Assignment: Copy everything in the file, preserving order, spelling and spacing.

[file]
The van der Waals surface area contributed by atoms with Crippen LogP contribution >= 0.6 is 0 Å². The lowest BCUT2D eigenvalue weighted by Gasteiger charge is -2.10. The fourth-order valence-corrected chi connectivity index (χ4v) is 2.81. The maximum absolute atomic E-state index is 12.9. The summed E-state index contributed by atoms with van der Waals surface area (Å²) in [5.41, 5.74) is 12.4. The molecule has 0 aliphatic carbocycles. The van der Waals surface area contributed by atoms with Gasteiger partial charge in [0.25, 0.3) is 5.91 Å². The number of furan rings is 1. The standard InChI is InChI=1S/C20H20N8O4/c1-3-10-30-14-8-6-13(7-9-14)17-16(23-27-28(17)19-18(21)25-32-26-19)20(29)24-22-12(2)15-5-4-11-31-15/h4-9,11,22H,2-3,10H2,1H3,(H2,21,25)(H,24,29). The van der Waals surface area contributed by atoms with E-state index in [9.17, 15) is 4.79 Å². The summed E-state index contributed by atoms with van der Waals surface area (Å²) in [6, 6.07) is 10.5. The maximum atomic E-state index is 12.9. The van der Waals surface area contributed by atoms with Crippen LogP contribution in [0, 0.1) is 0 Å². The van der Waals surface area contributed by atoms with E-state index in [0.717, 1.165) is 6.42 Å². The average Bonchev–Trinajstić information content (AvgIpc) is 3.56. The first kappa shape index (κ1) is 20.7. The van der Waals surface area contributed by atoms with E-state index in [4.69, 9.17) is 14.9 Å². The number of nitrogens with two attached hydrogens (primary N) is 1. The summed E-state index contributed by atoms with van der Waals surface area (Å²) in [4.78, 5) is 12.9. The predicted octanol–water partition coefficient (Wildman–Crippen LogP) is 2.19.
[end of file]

The van der Waals surface area contributed by atoms with Crippen LogP contribution >= 0.6 is 0 Å². The lowest BCUT2D eigenvalue weighted by Gasteiger charge is -2.10. The fourth-order valence-corrected chi connectivity index (χ4v) is 2.81. The maximum absolute atomic E-state index is 12.9. The summed E-state index contributed by atoms with van der Waals surface area (Å²) in [5.41, 5.74) is 12.4. The molecule has 0 aliphatic carbocycles. The van der Waals surface area contributed by atoms with Gasteiger partial charge in [0.25, 0.3) is 5.91 Å². The number of furan rings is 1. The standard InChI is InChI=1S/C20H20N8O4/c1-3-10-30-14-8-6-13(7-9-14)17-16(23-27-28(17)19-18(21)25-32-26-19)20(29)24-22-12(2)15-5-4-11-31-15/h4-9,11,22H,2-3,10H2,1H3,(H2,21,25)(H,24,29). The van der Waals surface area contributed by atoms with E-state index in [9.17, 15) is 4.79 Å². The summed E-state index contributed by atoms with van der Waals surface area (Å²) in [6, 6.07) is 10.5. The maximum atomic E-state index is 12.9. The van der Waals surface area contributed by atoms with Crippen LogP contribution in [0, 0.1) is 0 Å². The van der Waals surface area contributed by atoms with E-state index in [0.717, 1.165) is 6.42 Å². The average Bonchev–Trinajstić information content (AvgIpc) is 3.56. The first kappa shape index (κ1) is 20.7. The van der Waals surface area contributed by atoms with E-state index in [4.69, 9.17) is 14.9 Å². The number of nitrogens with two attached hydrogens (primary N) is 1. The summed E-state index contributed by atoms with van der Waals surface area (Å²) in [4.78, 5) is 12.9. The predicted octanol–water partition coefficient (Wildman–Crippen LogP) is 2.19.